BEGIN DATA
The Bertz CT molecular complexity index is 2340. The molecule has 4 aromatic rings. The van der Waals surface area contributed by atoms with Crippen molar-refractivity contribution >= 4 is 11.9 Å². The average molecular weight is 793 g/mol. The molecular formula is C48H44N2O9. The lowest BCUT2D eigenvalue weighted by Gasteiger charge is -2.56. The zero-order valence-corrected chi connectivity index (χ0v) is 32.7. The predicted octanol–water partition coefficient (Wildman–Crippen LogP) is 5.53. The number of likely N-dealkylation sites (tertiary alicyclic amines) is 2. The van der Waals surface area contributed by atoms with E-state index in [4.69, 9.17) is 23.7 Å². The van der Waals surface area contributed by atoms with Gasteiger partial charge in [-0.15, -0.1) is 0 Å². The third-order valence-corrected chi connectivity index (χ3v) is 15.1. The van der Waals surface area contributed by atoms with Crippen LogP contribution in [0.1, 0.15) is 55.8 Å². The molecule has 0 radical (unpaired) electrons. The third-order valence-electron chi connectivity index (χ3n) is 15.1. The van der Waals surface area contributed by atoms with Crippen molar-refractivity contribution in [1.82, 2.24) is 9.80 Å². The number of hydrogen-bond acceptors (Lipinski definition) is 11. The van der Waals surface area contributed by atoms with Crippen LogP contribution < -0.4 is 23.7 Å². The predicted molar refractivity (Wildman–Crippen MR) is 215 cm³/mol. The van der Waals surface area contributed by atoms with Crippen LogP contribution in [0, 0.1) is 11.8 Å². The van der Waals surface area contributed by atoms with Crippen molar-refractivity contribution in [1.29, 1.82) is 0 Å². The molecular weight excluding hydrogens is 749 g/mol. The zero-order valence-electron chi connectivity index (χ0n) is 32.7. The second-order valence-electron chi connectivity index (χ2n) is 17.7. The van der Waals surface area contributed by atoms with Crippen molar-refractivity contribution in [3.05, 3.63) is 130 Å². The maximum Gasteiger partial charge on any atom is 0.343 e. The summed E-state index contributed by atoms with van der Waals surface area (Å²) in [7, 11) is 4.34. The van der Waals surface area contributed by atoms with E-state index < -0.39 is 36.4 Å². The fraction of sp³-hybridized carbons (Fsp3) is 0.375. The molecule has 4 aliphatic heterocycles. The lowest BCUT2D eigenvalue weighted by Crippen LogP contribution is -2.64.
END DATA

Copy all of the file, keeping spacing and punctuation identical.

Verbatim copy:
The Bertz CT molecular complexity index is 2340. The molecule has 4 aromatic rings. The van der Waals surface area contributed by atoms with Crippen molar-refractivity contribution >= 4 is 11.9 Å². The average molecular weight is 793 g/mol. The molecular formula is C48H44N2O9. The lowest BCUT2D eigenvalue weighted by Gasteiger charge is -2.56. The zero-order valence-corrected chi connectivity index (χ0v) is 32.7. The predicted octanol–water partition coefficient (Wildman–Crippen LogP) is 5.53. The number of likely N-dealkylation sites (tertiary alicyclic amines) is 2. The van der Waals surface area contributed by atoms with E-state index in [4.69, 9.17) is 23.7 Å². The van der Waals surface area contributed by atoms with Gasteiger partial charge in [-0.15, -0.1) is 0 Å². The third-order valence-corrected chi connectivity index (χ3v) is 15.1. The van der Waals surface area contributed by atoms with Crippen LogP contribution in [0.1, 0.15) is 55.8 Å². The molecule has 0 radical (unpaired) electrons. The third-order valence-electron chi connectivity index (χ3n) is 15.1. The van der Waals surface area contributed by atoms with Crippen molar-refractivity contribution in [1.82, 2.24) is 9.80 Å². The number of hydrogen-bond acceptors (Lipinski definition) is 11. The van der Waals surface area contributed by atoms with Crippen LogP contribution < -0.4 is 23.7 Å². The predicted molar refractivity (Wildman–Crippen MR) is 215 cm³/mol. The van der Waals surface area contributed by atoms with Crippen LogP contribution in [0, 0.1) is 11.8 Å². The van der Waals surface area contributed by atoms with Crippen molar-refractivity contribution in [1.29, 1.82) is 0 Å². The molecular weight excluding hydrogens is 749 g/mol. The zero-order valence-electron chi connectivity index (χ0n) is 32.7. The second-order valence-electron chi connectivity index (χ2n) is 17.7. The van der Waals surface area contributed by atoms with Crippen molar-refractivity contribution in [3.05, 3.63) is 130 Å². The maximum Gasteiger partial charge on any atom is 0.343 e. The summed E-state index contributed by atoms with van der Waals surface area (Å²) in [7, 11) is 4.34. The van der Waals surface area contributed by atoms with E-state index < -0.39 is 36.4 Å². The fraction of sp³-hybridized carbons (Fsp3) is 0.375. The molecule has 4 aliphatic heterocycles. The lowest BCUT2D eigenvalue weighted by Crippen LogP contribution is -2.64.